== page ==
At the close of World War 2 (1939-1945), with the jet age dawning on engineers and military warplanners, it became apparent to the United States Army Air Forces (USAAF) that it required a "penetration fighter" of considerable performance to escort accompanying bomber formations deep into enemy territory and back. Such an aircraft would have to exhibit inherent agility and speed while packing enough firepower to bring down any intercepting enemy threat. The USAAF requirement was officially announced on August 28th, 1945 and called for a twin jet engine layout with swept-back wings and large-caliber armament. Performance specifications included a maximum speed of 600 mph, a combat radius of 900 miles, and a service ceiling of up to 50,000 feet.
Several prominent players entered the ring including Consolidated Vultee, Curtiss, Goodyear, Lockheed, McDonnell, North American, and Northrop. Of these, a McDonnell, Lockheed, and North American design made it through.
North American helped to win the war for the Allies by its excellent offerings in the B-25 Mitchell medium bomber and P-51 Mustang fighter - the latter perhaps the best in all of the war. The company was also working on another legendary fighter which would become a star in the upcoming Korean War (1950-1953) - the jet-powered F-86 Sabre. Their entry into the USAAF penetration fighter competition became NA-157 which was originally offered in 1947 as an offshoot of the F-86 - the F-86C day fighter carrying a radar. Considerable changes were imparted onto the F-86C to beget an all new designation as the "YF-93A" for 1948.
Unlike the F-86 and its nose-mounted intake, the YF-93A incorporated a nose cone housing the radar system. To aspirate the single engine fitting, the slim, flush intakes were fitted to the sides of the fuselage for a more modern design approach. The wings were swept as in the F-86 and the sole pilot had good vision out of his elevated cockpit position. The empennage used a single vertical fin with mid-mounted horizontal tail planes. The wing mainplanes along the sides of the fuselage were low-mounted and a tricycle undercarriage was utilized (as in the F-86). Power for the airframe was through a single Pratt & Whitney J48-P-6 engine which was nothing more than a licensed, locally-built American version of the British Rolls-Royce RB.44 "Tay" engine series. The engine provided an output of 8,750 lbf. Commonality of parts between the YF-93A and the F-86 would be a chief selling point of the new North American fighter.
Proposed armament was 6 x 20mm cannons - outmatching the 6 x 12.7mm heavy machine guns seen in the F-86 Sabre line considerably. These guns were to reside along the sides of the nose (as was the case with the F-86's machine guns).
Interested enough in the North American submission, the USAAF - now the USAF - commissioned for a pair of prototypes to begin an evaluation phase. Consistent with other promising aviation ventures of the period, a production order for some 118 aircraft also followed in June of 1948 even before development work had completed - these aircraft to be designated in service as "F-93A".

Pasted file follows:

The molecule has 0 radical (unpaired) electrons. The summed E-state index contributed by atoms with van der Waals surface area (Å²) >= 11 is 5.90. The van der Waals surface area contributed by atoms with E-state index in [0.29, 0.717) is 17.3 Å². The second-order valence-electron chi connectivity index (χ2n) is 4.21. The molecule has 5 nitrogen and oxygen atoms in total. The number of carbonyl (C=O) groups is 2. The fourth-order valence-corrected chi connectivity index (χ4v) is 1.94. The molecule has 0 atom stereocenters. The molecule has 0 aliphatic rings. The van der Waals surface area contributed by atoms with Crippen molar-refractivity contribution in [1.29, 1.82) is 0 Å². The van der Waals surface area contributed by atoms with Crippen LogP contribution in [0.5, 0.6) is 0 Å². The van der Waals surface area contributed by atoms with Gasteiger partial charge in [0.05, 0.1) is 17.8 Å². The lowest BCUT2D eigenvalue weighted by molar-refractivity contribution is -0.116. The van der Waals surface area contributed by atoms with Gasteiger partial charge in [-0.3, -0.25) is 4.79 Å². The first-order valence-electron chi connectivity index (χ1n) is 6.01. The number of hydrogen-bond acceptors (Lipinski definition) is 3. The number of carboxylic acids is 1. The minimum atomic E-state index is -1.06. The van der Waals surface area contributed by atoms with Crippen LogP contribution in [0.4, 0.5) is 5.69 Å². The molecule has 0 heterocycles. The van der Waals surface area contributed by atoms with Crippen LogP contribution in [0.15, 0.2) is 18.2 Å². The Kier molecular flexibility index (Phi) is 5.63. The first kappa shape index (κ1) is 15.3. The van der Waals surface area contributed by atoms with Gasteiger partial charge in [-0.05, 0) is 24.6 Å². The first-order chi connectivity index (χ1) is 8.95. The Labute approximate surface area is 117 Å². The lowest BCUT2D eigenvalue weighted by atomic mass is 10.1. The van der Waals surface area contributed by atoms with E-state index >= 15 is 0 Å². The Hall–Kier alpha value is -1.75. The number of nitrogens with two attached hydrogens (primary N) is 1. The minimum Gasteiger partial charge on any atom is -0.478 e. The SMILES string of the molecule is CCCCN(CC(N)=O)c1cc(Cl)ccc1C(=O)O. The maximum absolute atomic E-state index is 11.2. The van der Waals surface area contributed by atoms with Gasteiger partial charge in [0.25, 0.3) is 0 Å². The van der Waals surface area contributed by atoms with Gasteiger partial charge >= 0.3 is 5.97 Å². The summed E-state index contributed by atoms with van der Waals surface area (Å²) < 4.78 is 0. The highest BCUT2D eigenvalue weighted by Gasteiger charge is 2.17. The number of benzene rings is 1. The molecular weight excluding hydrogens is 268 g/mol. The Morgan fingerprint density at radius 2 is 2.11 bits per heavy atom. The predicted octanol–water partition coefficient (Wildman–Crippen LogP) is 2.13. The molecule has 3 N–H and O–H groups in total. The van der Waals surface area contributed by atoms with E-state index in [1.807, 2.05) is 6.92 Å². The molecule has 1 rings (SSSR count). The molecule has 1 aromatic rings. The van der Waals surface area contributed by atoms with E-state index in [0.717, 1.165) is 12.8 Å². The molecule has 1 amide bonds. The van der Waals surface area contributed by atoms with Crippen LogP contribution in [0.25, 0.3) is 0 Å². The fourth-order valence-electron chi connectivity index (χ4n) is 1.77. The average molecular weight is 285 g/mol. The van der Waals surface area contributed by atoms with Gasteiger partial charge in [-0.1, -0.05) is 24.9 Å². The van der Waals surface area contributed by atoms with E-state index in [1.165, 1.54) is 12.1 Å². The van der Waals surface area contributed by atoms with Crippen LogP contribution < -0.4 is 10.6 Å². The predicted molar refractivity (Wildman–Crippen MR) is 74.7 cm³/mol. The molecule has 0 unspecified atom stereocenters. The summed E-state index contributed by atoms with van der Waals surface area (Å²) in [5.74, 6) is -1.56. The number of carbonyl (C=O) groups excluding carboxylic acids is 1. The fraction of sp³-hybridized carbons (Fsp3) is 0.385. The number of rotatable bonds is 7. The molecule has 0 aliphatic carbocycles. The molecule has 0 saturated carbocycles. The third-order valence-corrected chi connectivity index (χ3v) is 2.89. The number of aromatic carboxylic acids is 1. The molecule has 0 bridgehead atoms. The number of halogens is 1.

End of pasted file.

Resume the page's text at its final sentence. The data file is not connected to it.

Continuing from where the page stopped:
First flight of a YF-93A prototype occurred on January 24th, 1950. Due to budget constraints, the USAF nullified the production order in 1948 though development of the two prototypes was allowed to continue. The YF-93A design failed to impress against the competing McDonnell XF-88 and the Lockheed XF-90 penetration fighter submissions - the XF-88 going on to win the competition. However, the USAF need for a penetration fighter was over by then and even the XF-88 lost out in this way - though it did evolve along other lines to become the famous F-101 "Voodoo" fighter.
The Lockheed XF-90 met a similar fate as the YF-93A - its two flyable prototypes were passed on to NACA for military flight testing before ending their days in various ways. The pair of YF-93A prototypes were passed on to NACA and operated as chase plane aircraft until 1956 before being given up in full. One major issue encountered with NACA operation of the YF-93A was insufficient airflow to the engine from the small, flush intakes - eventually explained as "low net thrust" brought about by primary and secondary air flow. The proposed armament of 6 x 20mm cannons was also never fitted to the airframe.
As finalized, the YF-93A featured an overall length of 13.4 meters, a wingspan of 11.8 meters, and a height of 4.8 meters. Empty weight was listed at 14,035 lb with a Maximum Take-Off Weight (MTOW) of 21,610 lb. Maximum speed was 708 mph with a range out to 2,000 miles, a service ceiling of 46,800 feet, and a rate-of-climb of 11,960 feet per minute.
YF-93A managed to reach Mach 1.05 though only in a dive. Both prototypes were eventually scrapped after their service to NACA.
(OPERATORS list includes past, present, and future operators when applicable)
✓Air-to-Air Combat, Fighter
General ability to actively engage other aircraft of similar form and function, typically through guns, missiles, and/or aerial rockets.
✓X-Plane (Developmental, Prototype, Technology Demonstrator)
Aircraft developed for the role of prototyping, technology demonstration, or research / data collection.
44.1 ft (13.44 m)
38.7 ft (11.81 m)
15.7 ft (4.78 m)
14,032 lb (6,365 kg)
21,605 lb (9,800 kg)
+7,573 lb (+3,435 kg)
(Showcased structural values pertain to the base North American YF-93 production variant)
1 x Pratt & Whitney J48-P-6 turbojet engine developing 8,750 lb of thrust.
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